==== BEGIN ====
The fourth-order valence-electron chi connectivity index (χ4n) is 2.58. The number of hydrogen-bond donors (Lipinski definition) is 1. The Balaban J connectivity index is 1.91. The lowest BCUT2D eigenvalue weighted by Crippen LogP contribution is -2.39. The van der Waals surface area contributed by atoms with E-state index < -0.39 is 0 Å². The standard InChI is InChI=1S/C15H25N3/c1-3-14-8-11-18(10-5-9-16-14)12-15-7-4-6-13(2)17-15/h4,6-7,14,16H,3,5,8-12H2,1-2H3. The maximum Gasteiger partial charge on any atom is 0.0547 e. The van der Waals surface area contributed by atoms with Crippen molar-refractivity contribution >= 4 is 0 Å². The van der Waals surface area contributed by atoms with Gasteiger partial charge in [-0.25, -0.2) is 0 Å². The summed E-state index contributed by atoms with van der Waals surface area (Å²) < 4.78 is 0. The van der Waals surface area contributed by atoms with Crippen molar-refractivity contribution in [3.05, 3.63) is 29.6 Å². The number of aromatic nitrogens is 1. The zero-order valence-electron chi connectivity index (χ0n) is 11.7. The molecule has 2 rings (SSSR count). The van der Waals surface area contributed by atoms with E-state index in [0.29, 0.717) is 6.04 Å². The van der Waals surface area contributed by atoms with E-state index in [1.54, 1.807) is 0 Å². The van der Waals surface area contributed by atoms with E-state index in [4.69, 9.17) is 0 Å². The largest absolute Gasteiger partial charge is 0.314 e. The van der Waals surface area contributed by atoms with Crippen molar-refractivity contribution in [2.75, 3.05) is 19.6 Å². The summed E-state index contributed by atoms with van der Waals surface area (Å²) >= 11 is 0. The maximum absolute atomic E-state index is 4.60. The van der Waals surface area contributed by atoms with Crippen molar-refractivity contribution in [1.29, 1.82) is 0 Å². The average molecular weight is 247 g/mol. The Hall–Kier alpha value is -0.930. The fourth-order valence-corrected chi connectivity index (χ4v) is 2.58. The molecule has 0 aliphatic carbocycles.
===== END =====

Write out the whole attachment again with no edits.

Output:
The fourth-order valence-electron chi connectivity index (χ4n) is 2.58. The number of hydrogen-bond donors (Lipinski definition) is 1. The Balaban J connectivity index is 1.91. The lowest BCUT2D eigenvalue weighted by Crippen LogP contribution is -2.39. The van der Waals surface area contributed by atoms with E-state index < -0.39 is 0 Å². The standard InChI is InChI=1S/C15H25N3/c1-3-14-8-11-18(10-5-9-16-14)12-15-7-4-6-13(2)17-15/h4,6-7,14,16H,3,5,8-12H2,1-2H3. The maximum Gasteiger partial charge on any atom is 0.0547 e. The van der Waals surface area contributed by atoms with Crippen molar-refractivity contribution >= 4 is 0 Å². The van der Waals surface area contributed by atoms with Gasteiger partial charge in [-0.25, -0.2) is 0 Å². The summed E-state index contributed by atoms with van der Waals surface area (Å²) < 4.78 is 0. The van der Waals surface area contributed by atoms with Crippen molar-refractivity contribution in [3.05, 3.63) is 29.6 Å². The number of aromatic nitrogens is 1. The zero-order valence-electron chi connectivity index (χ0n) is 11.7. The molecule has 2 rings (SSSR count). The van der Waals surface area contributed by atoms with E-state index in [0.29, 0.717) is 6.04 Å². The van der Waals surface area contributed by atoms with E-state index in [1.54, 1.807) is 0 Å². The van der Waals surface area contributed by atoms with E-state index in [4.69, 9.17) is 0 Å². The largest absolute Gasteiger partial charge is 0.314 e. The van der Waals surface area contributed by atoms with Crippen molar-refractivity contribution in [2.75, 3.05) is 19.6 Å². The summed E-state index contributed by atoms with van der Waals surface area (Å²) >= 11 is 0. The maximum absolute atomic E-state index is 4.60. The van der Waals surface area contributed by atoms with Crippen molar-refractivity contribution in [1.29, 1.82) is 0 Å². The average molecular weight is 247 g/mol. The Hall–Kier alpha value is -0.930. The fourth-order valence-corrected chi connectivity index (χ4v) is 2.58. The molecule has 0 aliphatic carbocycles.